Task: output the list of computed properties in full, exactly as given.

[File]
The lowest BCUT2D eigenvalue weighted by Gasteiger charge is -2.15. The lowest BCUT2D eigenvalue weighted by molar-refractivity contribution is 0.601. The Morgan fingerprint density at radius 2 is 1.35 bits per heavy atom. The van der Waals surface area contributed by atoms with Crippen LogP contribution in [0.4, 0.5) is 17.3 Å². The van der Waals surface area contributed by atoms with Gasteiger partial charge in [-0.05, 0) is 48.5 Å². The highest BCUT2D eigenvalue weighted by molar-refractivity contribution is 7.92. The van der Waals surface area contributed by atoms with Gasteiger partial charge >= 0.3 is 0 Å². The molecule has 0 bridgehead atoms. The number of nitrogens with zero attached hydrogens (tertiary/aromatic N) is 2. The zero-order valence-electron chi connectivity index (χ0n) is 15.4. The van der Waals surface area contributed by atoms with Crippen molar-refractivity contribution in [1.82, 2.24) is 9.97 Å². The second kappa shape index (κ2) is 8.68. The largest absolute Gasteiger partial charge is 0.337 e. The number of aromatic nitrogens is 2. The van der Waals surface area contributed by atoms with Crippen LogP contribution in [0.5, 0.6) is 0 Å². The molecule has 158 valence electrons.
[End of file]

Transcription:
The lowest BCUT2D eigenvalue weighted by Gasteiger charge is -2.15. The lowest BCUT2D eigenvalue weighted by molar-refractivity contribution is 0.601. The Morgan fingerprint density at radius 2 is 1.35 bits per heavy atom. The van der Waals surface area contributed by atoms with Crippen LogP contribution in [0.4, 0.5) is 17.3 Å². The van der Waals surface area contributed by atoms with Gasteiger partial charge in [-0.05, 0) is 48.5 Å². The highest BCUT2D eigenvalue weighted by molar-refractivity contribution is 7.92. The van der Waals surface area contributed by atoms with Gasteiger partial charge >= 0.3 is 0 Å². The molecule has 0 bridgehead atoms. The number of nitrogens with zero attached hydrogens (tertiary/aromatic N) is 2. The zero-order valence-electron chi connectivity index (χ0n) is 15.4. The van der Waals surface area contributed by atoms with Crippen molar-refractivity contribution in [1.82, 2.24) is 9.97 Å². The second kappa shape index (κ2) is 8.68. The largest absolute Gasteiger partial charge is 0.337 e. The number of aromatic nitrogens is 2. The van der Waals surface area contributed by atoms with Crippen LogP contribution in [0.5, 0.6) is 0 Å². The molecule has 158 valence electrons.